17 AIDRC This is one of the tables that resulted from their research, identifying anticipated service disruption levels from their earthquake scenario.

18 AIDRC This then led to identifying anticipated disruptions of other sectors due to initial disruptions.

19 The final diagram illustrates anticipated service disruptions in all of the major sectors, then the upstream and downstream impacts and their severity.

20 San Francisco Lifelines Council
Scenario-based study – repeat of 1906 (consistent with other studies done in SF) Emphasis on response and restoration preparedness and coordination and development of performance standards Working groups develop questions for infrastructure operators on system performance, upstream and downstream interdependencies, and preparedness and coordination strategies/issues Synthesize data and conduct interviews/workshop to evaluate responses Prepare more detailed scenario based on responses Draft performance standards and preparedness and coordination strategies The San Francisco Lifelines Council is currently conducting an interdependencies study based around infrastructure serving San Francisco. They are using a scenario that’s essentially a repeat of the 1906 earthquake, which has been used for other studies in the City, for consistency. Their study’s emphasis is on response and restoration preparedness and coordination, and developing performance standards for infrastructure, based on SPUR’s Resilient City standards. They formed working groups, who developed questions for each infrastructure operator on system performance, upstream and downstream interdependencies, and preparedness and coordination. The expectation is that each operator will perform its own internal analysis on their system performance and respond to the questions. This data will then be synthesized, and the council will either conduct targeted interviews or a workshop to evaluate and validate the data. The goal is to enrich the scenario using interdependency information and draft performance standards and preparedness and coordination strategies.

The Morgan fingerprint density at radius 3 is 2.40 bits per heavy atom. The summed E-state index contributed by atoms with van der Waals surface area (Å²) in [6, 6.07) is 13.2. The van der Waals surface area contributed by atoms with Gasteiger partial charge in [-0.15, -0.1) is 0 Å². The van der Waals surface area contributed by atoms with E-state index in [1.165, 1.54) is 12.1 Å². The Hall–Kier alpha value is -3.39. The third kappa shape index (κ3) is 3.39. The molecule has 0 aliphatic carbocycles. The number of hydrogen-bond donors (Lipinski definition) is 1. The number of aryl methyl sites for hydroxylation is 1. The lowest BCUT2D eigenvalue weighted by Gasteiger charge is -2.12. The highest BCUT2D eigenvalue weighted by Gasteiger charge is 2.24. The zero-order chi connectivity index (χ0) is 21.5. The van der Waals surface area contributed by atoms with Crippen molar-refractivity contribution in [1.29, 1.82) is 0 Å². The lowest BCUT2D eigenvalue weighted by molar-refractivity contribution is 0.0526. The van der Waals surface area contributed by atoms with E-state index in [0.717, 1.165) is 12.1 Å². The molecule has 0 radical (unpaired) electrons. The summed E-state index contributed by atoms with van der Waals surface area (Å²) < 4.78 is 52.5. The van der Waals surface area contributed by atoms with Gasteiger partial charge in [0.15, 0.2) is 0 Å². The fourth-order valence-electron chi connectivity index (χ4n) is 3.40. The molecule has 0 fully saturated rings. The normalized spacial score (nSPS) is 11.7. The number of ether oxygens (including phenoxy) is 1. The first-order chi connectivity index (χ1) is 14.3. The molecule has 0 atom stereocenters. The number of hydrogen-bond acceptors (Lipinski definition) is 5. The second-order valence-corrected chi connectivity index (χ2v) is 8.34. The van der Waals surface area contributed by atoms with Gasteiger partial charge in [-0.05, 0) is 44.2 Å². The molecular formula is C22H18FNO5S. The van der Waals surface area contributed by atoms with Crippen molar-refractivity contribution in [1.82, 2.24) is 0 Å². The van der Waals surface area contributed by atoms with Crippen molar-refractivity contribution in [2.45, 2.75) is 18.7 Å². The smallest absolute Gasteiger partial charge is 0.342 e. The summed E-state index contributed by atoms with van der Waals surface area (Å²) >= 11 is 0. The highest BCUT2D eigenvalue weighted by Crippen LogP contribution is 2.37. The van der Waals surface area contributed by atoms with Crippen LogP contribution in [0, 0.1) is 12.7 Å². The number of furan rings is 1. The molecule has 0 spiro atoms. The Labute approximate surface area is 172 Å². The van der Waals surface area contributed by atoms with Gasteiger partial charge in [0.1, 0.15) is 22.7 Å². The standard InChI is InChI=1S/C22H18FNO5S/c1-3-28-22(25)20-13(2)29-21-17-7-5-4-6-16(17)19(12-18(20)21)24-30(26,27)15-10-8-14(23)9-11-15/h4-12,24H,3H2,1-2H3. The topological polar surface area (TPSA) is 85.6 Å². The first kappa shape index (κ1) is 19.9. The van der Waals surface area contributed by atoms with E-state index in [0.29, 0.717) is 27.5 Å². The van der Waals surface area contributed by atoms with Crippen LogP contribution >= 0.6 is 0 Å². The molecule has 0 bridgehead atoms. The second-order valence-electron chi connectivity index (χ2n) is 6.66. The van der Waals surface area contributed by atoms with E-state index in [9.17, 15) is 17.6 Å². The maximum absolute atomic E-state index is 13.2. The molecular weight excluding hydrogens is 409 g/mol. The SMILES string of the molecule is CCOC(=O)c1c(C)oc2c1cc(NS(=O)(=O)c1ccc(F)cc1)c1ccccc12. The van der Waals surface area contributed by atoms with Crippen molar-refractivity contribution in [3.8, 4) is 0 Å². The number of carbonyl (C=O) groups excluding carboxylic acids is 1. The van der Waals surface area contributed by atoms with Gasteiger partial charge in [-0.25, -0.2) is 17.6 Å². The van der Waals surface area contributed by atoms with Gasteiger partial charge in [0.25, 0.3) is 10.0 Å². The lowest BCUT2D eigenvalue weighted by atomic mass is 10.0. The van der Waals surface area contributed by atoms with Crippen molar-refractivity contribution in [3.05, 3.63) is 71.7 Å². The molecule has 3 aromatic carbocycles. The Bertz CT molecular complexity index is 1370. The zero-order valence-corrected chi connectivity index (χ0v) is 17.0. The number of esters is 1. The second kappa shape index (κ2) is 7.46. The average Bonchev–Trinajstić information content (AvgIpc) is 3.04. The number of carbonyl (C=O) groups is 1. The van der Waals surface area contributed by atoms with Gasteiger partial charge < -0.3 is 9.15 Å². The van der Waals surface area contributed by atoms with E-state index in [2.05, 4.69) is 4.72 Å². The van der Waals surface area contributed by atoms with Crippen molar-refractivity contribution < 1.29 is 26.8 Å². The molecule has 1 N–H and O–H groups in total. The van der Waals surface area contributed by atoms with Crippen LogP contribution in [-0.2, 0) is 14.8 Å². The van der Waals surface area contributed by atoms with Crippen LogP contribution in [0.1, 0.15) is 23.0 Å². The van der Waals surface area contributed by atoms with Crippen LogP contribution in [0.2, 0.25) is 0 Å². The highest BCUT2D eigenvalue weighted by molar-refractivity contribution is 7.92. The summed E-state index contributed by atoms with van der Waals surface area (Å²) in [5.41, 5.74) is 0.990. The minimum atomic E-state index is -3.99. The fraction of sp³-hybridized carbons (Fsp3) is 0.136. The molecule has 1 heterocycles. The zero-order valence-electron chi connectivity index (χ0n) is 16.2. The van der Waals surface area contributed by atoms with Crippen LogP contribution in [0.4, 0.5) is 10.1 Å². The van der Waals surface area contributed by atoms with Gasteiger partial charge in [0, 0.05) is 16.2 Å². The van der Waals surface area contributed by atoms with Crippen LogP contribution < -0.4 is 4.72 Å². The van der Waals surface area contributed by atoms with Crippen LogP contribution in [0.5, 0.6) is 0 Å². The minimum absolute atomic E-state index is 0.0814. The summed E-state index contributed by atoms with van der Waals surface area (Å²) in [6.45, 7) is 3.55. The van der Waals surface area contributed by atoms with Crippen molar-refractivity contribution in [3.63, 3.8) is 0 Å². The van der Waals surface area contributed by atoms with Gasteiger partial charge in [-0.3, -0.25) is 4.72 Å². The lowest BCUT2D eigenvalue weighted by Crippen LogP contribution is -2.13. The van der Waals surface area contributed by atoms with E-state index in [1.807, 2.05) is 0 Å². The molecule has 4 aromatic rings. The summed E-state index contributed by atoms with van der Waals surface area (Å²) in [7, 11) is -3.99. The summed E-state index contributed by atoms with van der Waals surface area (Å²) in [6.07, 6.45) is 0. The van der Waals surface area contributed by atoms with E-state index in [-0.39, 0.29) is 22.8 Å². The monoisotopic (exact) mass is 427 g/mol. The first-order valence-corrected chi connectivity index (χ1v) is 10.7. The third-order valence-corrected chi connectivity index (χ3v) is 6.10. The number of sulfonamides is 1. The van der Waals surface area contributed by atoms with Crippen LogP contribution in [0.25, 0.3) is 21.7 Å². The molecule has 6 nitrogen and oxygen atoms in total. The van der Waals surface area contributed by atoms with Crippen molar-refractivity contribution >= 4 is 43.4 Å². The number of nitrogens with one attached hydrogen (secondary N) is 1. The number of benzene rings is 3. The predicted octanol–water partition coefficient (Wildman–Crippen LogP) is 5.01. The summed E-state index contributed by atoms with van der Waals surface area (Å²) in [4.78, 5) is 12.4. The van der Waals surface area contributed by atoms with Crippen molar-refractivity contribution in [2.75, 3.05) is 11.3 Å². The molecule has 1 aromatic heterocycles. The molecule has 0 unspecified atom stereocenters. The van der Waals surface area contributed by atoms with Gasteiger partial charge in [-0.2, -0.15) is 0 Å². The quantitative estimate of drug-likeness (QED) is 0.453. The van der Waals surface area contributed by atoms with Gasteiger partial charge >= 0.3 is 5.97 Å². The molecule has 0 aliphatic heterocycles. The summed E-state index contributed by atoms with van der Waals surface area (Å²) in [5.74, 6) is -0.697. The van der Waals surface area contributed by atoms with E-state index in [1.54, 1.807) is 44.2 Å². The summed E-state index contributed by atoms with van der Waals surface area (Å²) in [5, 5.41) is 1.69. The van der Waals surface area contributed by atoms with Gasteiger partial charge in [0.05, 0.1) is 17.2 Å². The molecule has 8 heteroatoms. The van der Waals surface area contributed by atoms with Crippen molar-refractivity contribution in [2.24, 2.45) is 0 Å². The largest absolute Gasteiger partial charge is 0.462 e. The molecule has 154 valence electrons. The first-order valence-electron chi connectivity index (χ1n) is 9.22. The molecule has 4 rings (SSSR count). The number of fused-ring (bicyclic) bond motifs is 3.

21 Our Potential Approach
Take cues from AIDRC and SF Lifelines Council Add high-level mapping of systems Craft interview questions and conduct interviews Synthesize data Confirm data Any other thoughts and ideas?

22 Questions What do we like about these approaches, and what should we use from them? Should we use a scenario, and if so, what should it be? How can we improve upon these? To what extent to we align with SF Lifelines Council approach? What is the right approach for us?

23 Potential Issues and Needs
May have difficulty gaining access to data Need to know the right people to contact Don’t want to duplicate efforts of SF How can we find the right people to access?